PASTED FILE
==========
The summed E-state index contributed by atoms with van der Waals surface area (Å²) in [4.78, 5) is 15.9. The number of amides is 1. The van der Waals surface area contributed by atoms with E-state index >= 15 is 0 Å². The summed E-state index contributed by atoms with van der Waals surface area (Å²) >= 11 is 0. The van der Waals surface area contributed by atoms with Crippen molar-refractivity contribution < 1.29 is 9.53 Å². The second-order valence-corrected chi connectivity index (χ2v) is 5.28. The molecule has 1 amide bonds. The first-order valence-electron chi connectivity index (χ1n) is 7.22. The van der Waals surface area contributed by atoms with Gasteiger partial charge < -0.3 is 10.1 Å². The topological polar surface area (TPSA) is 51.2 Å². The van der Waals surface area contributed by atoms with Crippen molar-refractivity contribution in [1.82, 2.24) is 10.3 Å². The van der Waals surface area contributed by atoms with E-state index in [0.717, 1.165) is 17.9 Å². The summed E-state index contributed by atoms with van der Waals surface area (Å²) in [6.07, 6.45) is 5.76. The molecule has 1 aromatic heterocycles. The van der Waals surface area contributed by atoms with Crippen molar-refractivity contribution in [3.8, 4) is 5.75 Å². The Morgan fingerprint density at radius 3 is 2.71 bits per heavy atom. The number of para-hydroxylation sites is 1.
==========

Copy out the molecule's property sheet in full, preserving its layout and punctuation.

The summed E-state index contributed by atoms with van der Waals surface area (Å²) in [4.78, 5) is 15.9. The number of amides is 1. The van der Waals surface area contributed by atoms with E-state index >= 15 is 0 Å². The summed E-state index contributed by atoms with van der Waals surface area (Å²) >= 11 is 0. The van der Waals surface area contributed by atoms with Crippen molar-refractivity contribution < 1.29 is 9.53 Å². The second-order valence-corrected chi connectivity index (χ2v) is 5.28. The molecule has 1 amide bonds. The first-order valence-electron chi connectivity index (χ1n) is 7.22. The van der Waals surface area contributed by atoms with Gasteiger partial charge < -0.3 is 10.1 Å². The topological polar surface area (TPSA) is 51.2 Å². The van der Waals surface area contributed by atoms with Crippen molar-refractivity contribution in [1.82, 2.24) is 10.3 Å². The van der Waals surface area contributed by atoms with E-state index in [0.717, 1.165) is 17.9 Å². The summed E-state index contributed by atoms with van der Waals surface area (Å²) in [6.07, 6.45) is 5.76. The molecule has 1 aromatic heterocycles. The van der Waals surface area contributed by atoms with Crippen molar-refractivity contribution in [3.8, 4) is 5.75 Å². The Morgan fingerprint density at radius 3 is 2.71 bits per heavy atom. The number of para-hydroxylation sites is 1.